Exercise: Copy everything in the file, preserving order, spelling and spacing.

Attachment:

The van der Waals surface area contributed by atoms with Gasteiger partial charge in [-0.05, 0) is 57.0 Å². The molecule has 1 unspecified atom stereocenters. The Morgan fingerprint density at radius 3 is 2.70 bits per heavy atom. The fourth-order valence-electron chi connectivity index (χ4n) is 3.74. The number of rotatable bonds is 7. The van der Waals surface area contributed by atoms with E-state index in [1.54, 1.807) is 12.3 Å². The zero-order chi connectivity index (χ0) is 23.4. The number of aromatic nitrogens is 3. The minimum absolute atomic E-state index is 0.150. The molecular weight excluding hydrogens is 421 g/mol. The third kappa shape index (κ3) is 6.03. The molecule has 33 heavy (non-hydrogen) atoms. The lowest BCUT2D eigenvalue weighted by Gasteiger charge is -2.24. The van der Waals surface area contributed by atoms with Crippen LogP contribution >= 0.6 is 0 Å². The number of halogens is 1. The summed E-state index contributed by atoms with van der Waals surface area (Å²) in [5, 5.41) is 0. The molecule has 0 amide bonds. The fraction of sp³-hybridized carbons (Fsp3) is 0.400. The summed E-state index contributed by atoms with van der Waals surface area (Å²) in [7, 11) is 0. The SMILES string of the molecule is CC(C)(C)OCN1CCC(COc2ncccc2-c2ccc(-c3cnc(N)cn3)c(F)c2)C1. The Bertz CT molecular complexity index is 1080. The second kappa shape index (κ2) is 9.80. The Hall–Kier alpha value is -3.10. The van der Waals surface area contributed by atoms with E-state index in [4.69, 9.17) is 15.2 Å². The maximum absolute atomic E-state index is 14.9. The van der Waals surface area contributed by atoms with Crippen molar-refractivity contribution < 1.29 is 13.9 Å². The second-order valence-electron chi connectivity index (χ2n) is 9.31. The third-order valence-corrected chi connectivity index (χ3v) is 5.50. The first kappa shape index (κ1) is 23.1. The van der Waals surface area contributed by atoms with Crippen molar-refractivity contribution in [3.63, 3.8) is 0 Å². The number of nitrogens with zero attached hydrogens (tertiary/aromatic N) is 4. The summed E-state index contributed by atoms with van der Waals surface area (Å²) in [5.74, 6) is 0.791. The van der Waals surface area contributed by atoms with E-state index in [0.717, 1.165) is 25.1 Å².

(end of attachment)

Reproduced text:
The van der Waals surface area contributed by atoms with Gasteiger partial charge in [-0.05, 0) is 57.0 Å². The molecule has 1 unspecified atom stereocenters. The Morgan fingerprint density at radius 3 is 2.70 bits per heavy atom. The fourth-order valence-electron chi connectivity index (χ4n) is 3.74. The number of rotatable bonds is 7. The van der Waals surface area contributed by atoms with E-state index in [1.54, 1.807) is 12.3 Å². The zero-order chi connectivity index (χ0) is 23.4. The number of aromatic nitrogens is 3. The minimum absolute atomic E-state index is 0.150. The molecular weight excluding hydrogens is 421 g/mol. The third kappa shape index (κ3) is 6.03. The molecule has 33 heavy (non-hydrogen) atoms. The lowest BCUT2D eigenvalue weighted by Gasteiger charge is -2.24. The van der Waals surface area contributed by atoms with Crippen LogP contribution >= 0.6 is 0 Å². The number of halogens is 1. The summed E-state index contributed by atoms with van der Waals surface area (Å²) in [5, 5.41) is 0. The molecule has 0 amide bonds. The fraction of sp³-hybridized carbons (Fsp3) is 0.400. The summed E-state index contributed by atoms with van der Waals surface area (Å²) in [7, 11) is 0. The SMILES string of the molecule is CC(C)(C)OCN1CCC(COc2ncccc2-c2ccc(-c3cnc(N)cn3)c(F)c2)C1. The Bertz CT molecular complexity index is 1080. The second kappa shape index (κ2) is 9.80. The Hall–Kier alpha value is -3.10. The van der Waals surface area contributed by atoms with E-state index in [4.69, 9.17) is 15.2 Å². The maximum absolute atomic E-state index is 14.9. The van der Waals surface area contributed by atoms with Crippen molar-refractivity contribution < 1.29 is 13.9 Å². The second-order valence-electron chi connectivity index (χ2n) is 9.31. The third-order valence-corrected chi connectivity index (χ3v) is 5.50. The first kappa shape index (κ1) is 23.1. The van der Waals surface area contributed by atoms with Crippen molar-refractivity contribution in [3.63, 3.8) is 0 Å². The number of nitrogens with zero attached hydrogens (tertiary/aromatic N) is 4. The summed E-state index contributed by atoms with van der Waals surface area (Å²) in [5.74, 6) is 0.791. The van der Waals surface area contributed by atoms with E-state index in [0.717, 1.165) is 25.1 Å².